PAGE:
Still, even with these potentially lethal weapons at its disposal, North Korea remains a hermit state. And though Pyongyang may be able to deal substantial damage to South Korea in the opening salvos of a war, it would be highly unlikely that Pyongyang could win any military conflict given the staunch backing of South Korea by the US.
WWI is regarded as the world’s first “total” war, not only because of the enormity of its destruction and the sheer loss of human life, but also because so many non-combatants on the home front were tapped to help in their nation’s war efforts. As men left for combat, women could increasingly be found working in and managing such traditionally male-dominated fields as transportation and industry, and many women departed for the dangers of the front as nurses, laundresses, cooks, and drivers—often for the purpose of freeing more men up for the actual fighting.
While much of this is well-known to the typical First World War buff, what many do not know is that Russia—and Russia alone—created all-female combat units to actively fight alongside men on the front. According to Melissa Stockdale’s article “‘My Death for the Motherland Is Happiness’: Women, Patriotism, and Soldiering in Russia’s Great War,” the most famous of these units was known as The First Women’s Battalion of Death, and it’s estimated that approximately 6,000 Russian women served in such battalions throughout the war.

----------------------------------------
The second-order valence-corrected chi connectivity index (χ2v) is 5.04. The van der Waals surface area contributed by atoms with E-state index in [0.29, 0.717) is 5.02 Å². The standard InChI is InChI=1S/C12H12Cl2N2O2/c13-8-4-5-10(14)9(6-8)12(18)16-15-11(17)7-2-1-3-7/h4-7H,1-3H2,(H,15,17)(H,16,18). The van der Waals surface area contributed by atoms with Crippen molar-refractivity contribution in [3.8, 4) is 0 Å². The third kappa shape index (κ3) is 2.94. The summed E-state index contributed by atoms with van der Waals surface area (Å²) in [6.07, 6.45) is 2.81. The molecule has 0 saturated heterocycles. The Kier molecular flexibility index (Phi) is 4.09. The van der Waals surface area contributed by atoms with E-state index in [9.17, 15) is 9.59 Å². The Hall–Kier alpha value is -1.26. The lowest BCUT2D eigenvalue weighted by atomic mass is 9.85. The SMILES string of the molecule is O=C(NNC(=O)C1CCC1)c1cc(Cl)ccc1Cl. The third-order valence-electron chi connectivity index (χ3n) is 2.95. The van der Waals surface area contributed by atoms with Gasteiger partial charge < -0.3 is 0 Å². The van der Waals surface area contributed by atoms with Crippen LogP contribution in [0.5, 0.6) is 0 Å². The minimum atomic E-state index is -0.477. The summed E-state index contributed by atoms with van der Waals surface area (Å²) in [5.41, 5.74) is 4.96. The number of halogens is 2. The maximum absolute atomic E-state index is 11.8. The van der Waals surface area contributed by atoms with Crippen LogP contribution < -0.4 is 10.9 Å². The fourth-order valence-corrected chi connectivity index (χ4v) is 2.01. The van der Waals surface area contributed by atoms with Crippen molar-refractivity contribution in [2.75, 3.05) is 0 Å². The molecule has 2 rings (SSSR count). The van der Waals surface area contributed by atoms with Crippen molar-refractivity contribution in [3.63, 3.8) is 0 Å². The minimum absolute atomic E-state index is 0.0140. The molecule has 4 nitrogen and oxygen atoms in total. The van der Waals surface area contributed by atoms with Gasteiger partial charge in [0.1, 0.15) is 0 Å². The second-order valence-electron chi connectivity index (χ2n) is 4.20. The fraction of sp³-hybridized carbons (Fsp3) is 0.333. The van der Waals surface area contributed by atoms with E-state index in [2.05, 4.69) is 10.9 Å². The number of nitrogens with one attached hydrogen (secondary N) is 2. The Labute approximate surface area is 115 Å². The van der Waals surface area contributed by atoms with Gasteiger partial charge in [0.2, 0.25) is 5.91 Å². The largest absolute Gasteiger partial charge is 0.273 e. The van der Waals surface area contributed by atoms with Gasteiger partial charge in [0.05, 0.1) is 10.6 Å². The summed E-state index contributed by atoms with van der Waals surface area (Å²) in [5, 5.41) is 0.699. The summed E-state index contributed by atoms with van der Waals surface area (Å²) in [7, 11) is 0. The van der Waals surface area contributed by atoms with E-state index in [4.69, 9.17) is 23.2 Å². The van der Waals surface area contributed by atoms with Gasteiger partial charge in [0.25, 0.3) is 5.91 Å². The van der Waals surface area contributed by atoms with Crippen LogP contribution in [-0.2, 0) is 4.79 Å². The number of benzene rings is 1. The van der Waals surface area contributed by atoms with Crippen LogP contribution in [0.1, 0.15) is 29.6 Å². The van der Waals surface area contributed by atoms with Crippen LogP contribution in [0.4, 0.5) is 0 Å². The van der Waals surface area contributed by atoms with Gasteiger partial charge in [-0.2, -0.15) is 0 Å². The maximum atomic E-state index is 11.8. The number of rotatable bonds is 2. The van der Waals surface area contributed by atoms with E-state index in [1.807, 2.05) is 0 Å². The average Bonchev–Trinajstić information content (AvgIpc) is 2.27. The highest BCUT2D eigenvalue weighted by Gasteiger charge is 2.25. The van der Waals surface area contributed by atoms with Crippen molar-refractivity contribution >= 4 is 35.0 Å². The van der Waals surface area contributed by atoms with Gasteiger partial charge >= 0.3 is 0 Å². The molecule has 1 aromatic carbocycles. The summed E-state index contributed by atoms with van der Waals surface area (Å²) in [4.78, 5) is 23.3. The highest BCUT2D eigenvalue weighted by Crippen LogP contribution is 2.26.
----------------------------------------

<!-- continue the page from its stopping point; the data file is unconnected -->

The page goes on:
To understand how these battalions came about, one must first understand some basics of the Russian domestic situation at this time.
In March of 1917, Tsar Nicholas, submitting to the fact that he could no longer fight the tides of revolution, abdicated the throne to an incredibly precarious—albeit democratic—new government. The following months saw a flood of liberal and egalitarian policies instituted throughout Russia, with women getting the vote, as well as legal entitlement to equal pay.
Meanwhile, the new government also believed that victory in the World War was vital to the country’s self-interest. Laurie Stoff, author of They Fought for the Motherland: Russia’s Women Soldiers in WWI and the Revolution, writes that this meant newly appointed Minister of War Alexandra Kerensky was now faced with the mammoth task of breathing life into a war effort of which the majority of Russians—especially Russian soldiers—wanted no more part. Insubordination rates and violence against officers (especially officers with aristocratic backgrounds) were at an all-time high, and after three years at the front in often horrific day-to-day conditions, most of Russia’s soldiers simply wanted to go home.